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Reviewed by:
  • Otherwise Occupied: Pedagogies of Alterity and the Brahminization of Theory
  • Anjali Prabhu (bio)
Otherwise Occupied: Pedagogies of Alterity and the Brahminization of Theory By Dorothy M. Figueira. State University of New York Press, 2008. 178 pp. Cloth $55.00, paper $19.95.

This is an informative book on prominent and well-known critiques of theories focusing on “otherness,” which undertakes to tackle the “paradigm shift from the aesthetic to the political” in the “last two decades” (1). However, it really constitutes an overview of critiques of and within postcolonial (and multicultural) studies, which were robust in the 1980s and continued into the 1990s. For this reason, Figueira’s characterization of the “new type of intellectual” who is the academic postcolonialist—“defined as someone who claims to have dispensed with territorial affiliation and travels unencumbered through the world bearing the burden of a unique yet representative stability” (emphasis added)—seems somewhat out of touch today. Her statement that “examining the East to see if it too might be cluttered with stereotypes or misconceptions was never a sustained part of this critique” also ignores the work of a whole new generation of “postcolonialists” working on Latin America, the Caribbean, Africa, and different parts of Asia, whose first studies began to appear in the late 1990s and who reached their peak in the few years just preceding publication of her book. Although Figueira refers to some of her own training in the French system, this book does not address at all the debates around “postcolonialism” and its uncomfortable French avatar “francophonie.” Figueira positions her book as remedying a “crue[l] lac[k] in anthropological, literary, and philosophical studies” although her real focus is what she calls the “brahminization of theory [by which] strategies of power originating in India are adapted and deployed in the world of university criticism” (4).

While the idea of being occupied with otherness is evident in the title (“otherwise” occupied), it also suggests that there is a dirty secret in the enterprise of the theories under scrutiny in her book. Indeed, when Figueira uses the highly charged term of “brahminization,” she is referring to how Third World critics, and particularly Indians, who are elite individuals in their own countries, come to the United States and become spokespersons for the disenfranchised at the same time that they “reify their own position within both their professional and their ethnic communities” (2). [End Page 584]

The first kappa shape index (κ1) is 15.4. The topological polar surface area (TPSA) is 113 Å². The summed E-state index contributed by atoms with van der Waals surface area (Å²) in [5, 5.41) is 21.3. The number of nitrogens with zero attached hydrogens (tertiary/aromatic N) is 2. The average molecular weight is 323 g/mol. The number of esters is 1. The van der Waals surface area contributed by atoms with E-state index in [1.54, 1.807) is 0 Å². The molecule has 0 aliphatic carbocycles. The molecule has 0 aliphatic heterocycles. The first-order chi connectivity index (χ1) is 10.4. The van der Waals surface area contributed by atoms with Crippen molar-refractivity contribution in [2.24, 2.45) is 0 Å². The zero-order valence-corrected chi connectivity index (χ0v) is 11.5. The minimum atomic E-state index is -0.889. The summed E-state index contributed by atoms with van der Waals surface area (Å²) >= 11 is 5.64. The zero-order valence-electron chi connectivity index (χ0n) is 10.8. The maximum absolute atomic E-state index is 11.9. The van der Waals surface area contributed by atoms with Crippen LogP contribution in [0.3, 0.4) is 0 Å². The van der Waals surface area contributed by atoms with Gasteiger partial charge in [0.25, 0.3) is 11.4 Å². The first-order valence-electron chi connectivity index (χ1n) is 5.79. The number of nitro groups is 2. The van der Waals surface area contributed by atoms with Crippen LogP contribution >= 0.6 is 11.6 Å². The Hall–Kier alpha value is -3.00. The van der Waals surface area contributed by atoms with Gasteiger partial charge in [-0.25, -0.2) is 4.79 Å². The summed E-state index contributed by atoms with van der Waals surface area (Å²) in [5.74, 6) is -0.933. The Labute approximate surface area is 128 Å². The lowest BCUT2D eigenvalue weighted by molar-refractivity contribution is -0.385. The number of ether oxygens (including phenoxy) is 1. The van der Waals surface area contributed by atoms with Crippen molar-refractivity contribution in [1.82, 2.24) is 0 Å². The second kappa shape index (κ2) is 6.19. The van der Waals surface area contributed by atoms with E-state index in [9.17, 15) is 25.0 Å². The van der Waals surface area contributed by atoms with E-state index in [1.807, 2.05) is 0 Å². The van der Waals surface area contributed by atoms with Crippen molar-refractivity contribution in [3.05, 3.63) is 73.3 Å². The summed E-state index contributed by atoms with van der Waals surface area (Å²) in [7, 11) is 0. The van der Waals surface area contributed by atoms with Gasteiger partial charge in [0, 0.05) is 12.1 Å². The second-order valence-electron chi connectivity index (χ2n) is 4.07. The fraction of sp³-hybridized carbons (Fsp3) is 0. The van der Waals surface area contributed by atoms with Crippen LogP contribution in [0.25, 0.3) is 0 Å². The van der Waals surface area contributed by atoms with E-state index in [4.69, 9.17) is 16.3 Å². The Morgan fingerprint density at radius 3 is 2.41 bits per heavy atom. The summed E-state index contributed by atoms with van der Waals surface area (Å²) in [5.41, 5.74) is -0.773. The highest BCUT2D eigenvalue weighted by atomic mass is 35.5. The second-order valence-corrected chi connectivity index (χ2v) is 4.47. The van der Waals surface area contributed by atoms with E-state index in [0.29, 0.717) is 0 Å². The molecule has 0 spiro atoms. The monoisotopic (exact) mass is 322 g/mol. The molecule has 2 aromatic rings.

The first chapter presents structuralism as a movement that arises out of “the waning influence of Sartrean existentialism” in the 1960s as well as out of phenomenology. Summarizing the various positions within structuralism, Figueira then delves into poststructuralism to demonstrate how alterity figures within it. Drawing on the work of the critic Herman Rapaport, Figueira concludes that “sexual orientation” and “ethnicity” provide new categories that displace “class” in cultural studies. Figueira’s focus on postcolonial studies fails to note how various central Marxian-derived concepts such as contradiction, quality and quantity, base and superstructure, alienation, agency, and the organic intellectual become part of the sometimes careless vocabulary in the field. A significant critique of postcolonial studies remains to be done, but it does not emerge in this book because Figueira essentially (a) relies on criticism of the field that has become canonical within postcolonial studies (for example, Peggy Kamuf, Rey Chow, Benita Parry, E. San Juan Jr., Anthony Appiah, Arif Dirlik, Neil Larson) and (b) does not consult any studies that have been done under the aegis of postcolonial studies since the heyday of Spivak, Said, and Bhabha, who, while laying the ground for postcolonial studies more broadly, are, in fact, primarily scholars of both canonical texts and/or colonial discourse. Figueira’s study is somewhat outdated: for example, while the notion of “silence” from Spivak’s 1988 essay, “Can the Subaltern Speak?” has received substantial critique that has defined subsequent work, Figueira dehistoricizes its impact by providing nothing beyond the conclusion that Spivak “creates a need for the theorist (Spivak herself) who will determine and monopolize the discourse of the victimized” (38). Also disappointing is that none of the critics who are chastised in this study ever merits a sustained direct reading by Figueira...


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pp. 584-587
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